The AONN+ CATCH Initiative: November 2022 Edition - Catching & Addressing Threats to Care & Health

November 2022 Vol 13, No 11 —November 17, 2022
Sara Sanchez, BSN, RN

The Academy of Oncology Nurse & Patient Navigators (AONN+) is pleased to announce the AONN+ CATCH Initiative! Short for Catching & Addressing Threats to Care & Health, the AONN+ CATCH Initiative is a reporting system to track and acknowledge the positive outcomes of navigation interventions. Each month, AONN+ will recognize a navigator for making a “Catch.”

What Is a CATCH?

A CATCH is a navigation win where the navigator caught an issue and intervened to correct it.

How Do I Report a CATCH?

Visit to submit a CATCH.

“Early identification of a blood clot plus early treatment can lead to saving a patient’s life.”
—Sara Sanchez, BSN, RN

The CATCH of the Month

The CATCH for November 2022 is awarded to Sara Sanchez, BSN, RN, a complex GI oncology nurse navigator with the Sarah Cannon Cancer Institute at Medical City Plano in Texas.

Background: Sara contacted the patient’s caregiver for routine follow-up, and the caregiver stated that the patient had a rash on his face, chest, and back. She also mentioned that his left arm had some swelling.

The Incident: Recognizing a potential medical issue, Sara called the patient to further assess his symptoms. The patient stated he was currently experiencing left arm swelling with pain, a purplish color, as well as distended veins.

The CATCH (Intervention): Using her nursing assessment skills and medical emergency knowledge, this navigator suspected a blood clot and instructed the patient to go to the emergency department for immediate assessment and evaluation. She confirmed the patient had a caregiver present to drive him and strongly encouraged him to seek medical care. After confirming the patient was headed to the emergency department, this navigator communicated with the patient’s medical oncologist and alerted him about the patient’s concerning symptoms and subsequent referral to the emergency department.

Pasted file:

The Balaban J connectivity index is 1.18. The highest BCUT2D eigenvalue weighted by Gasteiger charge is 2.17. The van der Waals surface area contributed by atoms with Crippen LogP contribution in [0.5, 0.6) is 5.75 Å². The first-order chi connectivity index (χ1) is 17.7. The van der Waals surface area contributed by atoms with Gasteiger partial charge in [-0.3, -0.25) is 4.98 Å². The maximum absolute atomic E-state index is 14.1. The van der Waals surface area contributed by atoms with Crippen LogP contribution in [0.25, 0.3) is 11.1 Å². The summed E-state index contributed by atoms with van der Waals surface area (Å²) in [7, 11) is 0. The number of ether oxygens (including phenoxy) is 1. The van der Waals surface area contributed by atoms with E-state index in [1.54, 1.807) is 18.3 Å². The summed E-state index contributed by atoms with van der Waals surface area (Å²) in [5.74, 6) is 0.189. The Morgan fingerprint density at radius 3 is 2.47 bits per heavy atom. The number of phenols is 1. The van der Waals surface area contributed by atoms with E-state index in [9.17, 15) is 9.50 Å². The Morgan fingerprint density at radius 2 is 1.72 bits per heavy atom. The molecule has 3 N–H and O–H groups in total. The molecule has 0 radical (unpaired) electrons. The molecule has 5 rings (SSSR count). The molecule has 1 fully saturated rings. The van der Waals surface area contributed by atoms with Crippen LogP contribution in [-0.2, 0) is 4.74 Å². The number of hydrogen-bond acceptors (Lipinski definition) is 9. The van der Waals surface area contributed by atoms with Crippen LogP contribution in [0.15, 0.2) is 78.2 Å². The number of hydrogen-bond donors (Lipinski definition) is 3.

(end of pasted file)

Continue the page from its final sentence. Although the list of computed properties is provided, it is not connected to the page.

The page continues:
Outcome: The patient was evaluated, and it was determined he had extensive deep vein thrombosis (DVT) in his arm and was treated promptly, which resulted in the best outcome for this patient.

Alignment with AONN+ Metrics and Oncology Navigation Standards of Professional Practice

This Catch aligns with several of the AONN+ Standardized Metrics and the Oncology Navigation Standards or Professional Practice outlined above.

Impact Statement

Cancer patients, especially cancer patients who are receiving chemotherapy, have a much higher risk of DVT than other people, which can cause serious health concerns, including the potential for developing a pulmonary embolism.3

This CATCH illustrates the clinical knowledge required of a navigator to recognize the severity of this complication as well as the follow-up multidisciplinary steps she took to include the patient’s medical oncologist. This crucial communication most likely expedited the patient’s emergency department assessment by including the medical oncologist, who can speak to the patient’s medical history, which may affect current care.

Navigation can be the difference between life and death, which was showcased within this CATCH, and is often demonstrated in everyday practice as navigators remain the safety net for oncology patients. g


  1. Strusowski T, Sein E, Johnston D, et al. Standardized evidence-based oncology navigation metrics for all models. Journal of Oncology Navigation & Survivorship. 2017;8(5):220-243.
  2. The Professional Oncology Navigation Task Force. Oncology navigation standards of professional practice. Journal of Oncology Navigation & Survivorship. 2022;13(3):74-85.
  3. Centers for Disease Control and Prevention. Blood Clots (Deep Vein Thrombosis). 2022.
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